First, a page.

I haven’t read much today about the events in Las Vegas. I haven’t had much time. As horrific as the shooting was, the number of the dead, the people maimed and wounded, I’ve tried to continue about my day as best as I can.
I imagine most of you have done the same and gone to work or cleaned the kitchen and washed laundry before picking up your children from school. Our lives go on and that is, in and of itself, a statement and a measure of our stoicism.
It’s also somewhat sad. It’s sad that we’ve managed to normalize these events, these shootings, as if they were some sort of natural phenomenon. California and Mexico have earthquakes, tsunamis ravage Indonesia and the Philippines, hurricanes sweep through Florida and Texas, and every so often some asshole in the U.S. kills twenty or thirty or forty or fifty people and wounds hundreds of others.
The members in each party and ideology are already rattling their sabers and circling their wagons. There is, after all, political hay to be made. There is outrage to confront and perhaps even stoke, and in the end, it will all mean nothing.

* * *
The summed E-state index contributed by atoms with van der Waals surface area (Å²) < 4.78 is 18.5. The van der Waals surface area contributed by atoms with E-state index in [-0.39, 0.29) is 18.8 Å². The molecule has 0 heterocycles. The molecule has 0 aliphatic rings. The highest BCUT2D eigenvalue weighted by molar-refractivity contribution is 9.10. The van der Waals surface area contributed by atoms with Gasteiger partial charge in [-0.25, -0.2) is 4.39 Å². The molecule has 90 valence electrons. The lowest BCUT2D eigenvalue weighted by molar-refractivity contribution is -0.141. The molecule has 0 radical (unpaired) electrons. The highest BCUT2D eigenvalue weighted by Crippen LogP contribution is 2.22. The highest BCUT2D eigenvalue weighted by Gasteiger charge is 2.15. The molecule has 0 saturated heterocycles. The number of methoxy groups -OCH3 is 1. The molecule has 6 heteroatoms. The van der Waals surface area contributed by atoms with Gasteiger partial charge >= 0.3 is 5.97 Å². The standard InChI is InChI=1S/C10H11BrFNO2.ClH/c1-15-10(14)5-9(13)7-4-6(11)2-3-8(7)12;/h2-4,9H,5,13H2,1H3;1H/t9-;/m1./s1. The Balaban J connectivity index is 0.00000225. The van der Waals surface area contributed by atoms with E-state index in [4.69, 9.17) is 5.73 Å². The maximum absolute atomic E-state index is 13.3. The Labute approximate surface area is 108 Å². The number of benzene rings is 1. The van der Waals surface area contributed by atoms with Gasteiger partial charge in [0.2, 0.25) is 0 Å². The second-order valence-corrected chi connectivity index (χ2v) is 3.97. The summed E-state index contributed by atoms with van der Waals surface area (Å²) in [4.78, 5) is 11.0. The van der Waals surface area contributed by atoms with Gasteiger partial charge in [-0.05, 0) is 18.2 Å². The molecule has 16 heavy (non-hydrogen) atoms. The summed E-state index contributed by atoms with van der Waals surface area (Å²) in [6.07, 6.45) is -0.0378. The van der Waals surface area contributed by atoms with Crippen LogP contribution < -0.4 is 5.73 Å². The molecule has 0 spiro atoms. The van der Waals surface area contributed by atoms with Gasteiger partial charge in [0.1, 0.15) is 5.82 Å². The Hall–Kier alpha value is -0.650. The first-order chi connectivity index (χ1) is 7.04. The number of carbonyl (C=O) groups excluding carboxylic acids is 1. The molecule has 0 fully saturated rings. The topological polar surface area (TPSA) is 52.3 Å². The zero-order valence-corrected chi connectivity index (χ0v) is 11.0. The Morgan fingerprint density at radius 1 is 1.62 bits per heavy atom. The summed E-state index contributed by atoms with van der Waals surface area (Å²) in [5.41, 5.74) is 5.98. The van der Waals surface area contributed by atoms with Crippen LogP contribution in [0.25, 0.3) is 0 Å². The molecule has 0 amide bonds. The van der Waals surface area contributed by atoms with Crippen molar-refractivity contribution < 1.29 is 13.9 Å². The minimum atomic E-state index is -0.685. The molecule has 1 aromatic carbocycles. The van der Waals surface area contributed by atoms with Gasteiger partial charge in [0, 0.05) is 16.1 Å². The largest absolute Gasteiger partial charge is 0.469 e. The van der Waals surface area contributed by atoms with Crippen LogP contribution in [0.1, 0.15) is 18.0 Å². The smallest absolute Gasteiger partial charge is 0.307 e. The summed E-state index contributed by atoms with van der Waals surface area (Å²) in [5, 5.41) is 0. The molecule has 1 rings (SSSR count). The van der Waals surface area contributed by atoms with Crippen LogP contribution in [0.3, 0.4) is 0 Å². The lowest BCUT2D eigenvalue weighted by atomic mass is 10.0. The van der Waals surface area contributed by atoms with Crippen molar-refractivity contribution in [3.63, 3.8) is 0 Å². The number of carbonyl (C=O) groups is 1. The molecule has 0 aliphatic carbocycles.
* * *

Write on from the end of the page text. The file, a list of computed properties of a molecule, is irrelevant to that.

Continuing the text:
The status quo will be maintained. There will be no meaningful dialogue, no progress on how to stop this sort of thing from happening again and it will happen again, and again and again and again, because we have decided that this is simply the cost of doing business.
Mass shootings have now become an implicit “acceptable” loss for living in the United States — something akin to paying taxes or dealing with shitty weather in the Midwest.
And that upsets me almost as much as the needless loss of life in Las Vegas, and the next mass killing, and the one that will occur after that.